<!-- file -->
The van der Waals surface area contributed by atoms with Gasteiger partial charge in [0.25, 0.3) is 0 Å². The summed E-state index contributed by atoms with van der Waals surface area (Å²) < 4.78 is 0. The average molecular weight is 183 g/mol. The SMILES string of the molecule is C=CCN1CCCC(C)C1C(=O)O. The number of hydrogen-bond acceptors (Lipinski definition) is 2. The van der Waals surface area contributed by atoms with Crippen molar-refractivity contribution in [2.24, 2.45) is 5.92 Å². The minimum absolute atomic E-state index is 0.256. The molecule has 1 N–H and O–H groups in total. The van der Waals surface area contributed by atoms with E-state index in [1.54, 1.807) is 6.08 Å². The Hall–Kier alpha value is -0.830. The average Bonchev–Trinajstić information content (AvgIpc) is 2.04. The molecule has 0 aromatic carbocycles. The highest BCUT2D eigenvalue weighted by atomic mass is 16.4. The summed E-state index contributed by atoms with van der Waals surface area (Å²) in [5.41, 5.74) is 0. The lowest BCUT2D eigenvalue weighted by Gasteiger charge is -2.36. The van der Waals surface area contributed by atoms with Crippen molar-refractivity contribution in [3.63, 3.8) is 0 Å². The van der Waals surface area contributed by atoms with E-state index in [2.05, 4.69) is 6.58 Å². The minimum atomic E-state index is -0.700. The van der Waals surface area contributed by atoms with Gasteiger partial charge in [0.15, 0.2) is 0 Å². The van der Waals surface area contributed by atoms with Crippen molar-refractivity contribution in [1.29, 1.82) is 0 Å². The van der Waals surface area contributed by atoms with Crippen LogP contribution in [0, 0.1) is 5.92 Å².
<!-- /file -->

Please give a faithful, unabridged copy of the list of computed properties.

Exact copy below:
The van der Waals surface area contributed by atoms with Gasteiger partial charge in [0.25, 0.3) is 0 Å². The summed E-state index contributed by atoms with van der Waals surface area (Å²) < 4.78 is 0. The average molecular weight is 183 g/mol. The SMILES string of the molecule is C=CCN1CCCC(C)C1C(=O)O. The number of hydrogen-bond acceptors (Lipinski definition) is 2. The van der Waals surface area contributed by atoms with Crippen molar-refractivity contribution in [2.24, 2.45) is 5.92 Å². The minimum absolute atomic E-state index is 0.256. The molecule has 1 N–H and O–H groups in total. The van der Waals surface area contributed by atoms with E-state index in [1.54, 1.807) is 6.08 Å². The Hall–Kier alpha value is -0.830. The average Bonchev–Trinajstić information content (AvgIpc) is 2.04. The molecule has 0 aromatic carbocycles. The highest BCUT2D eigenvalue weighted by atomic mass is 16.4. The summed E-state index contributed by atoms with van der Waals surface area (Å²) in [5.41, 5.74) is 0. The lowest BCUT2D eigenvalue weighted by Gasteiger charge is -2.36. The van der Waals surface area contributed by atoms with Crippen molar-refractivity contribution in [3.63, 3.8) is 0 Å². The van der Waals surface area contributed by atoms with E-state index in [2.05, 4.69) is 6.58 Å². The minimum atomic E-state index is -0.700. The van der Waals surface area contributed by atoms with Gasteiger partial charge in [0.15, 0.2) is 0 Å². The van der Waals surface area contributed by atoms with Crippen molar-refractivity contribution in [1.29, 1.82) is 0 Å². The van der Waals surface area contributed by atoms with Crippen LogP contribution in [0, 0.1) is 5.92 Å².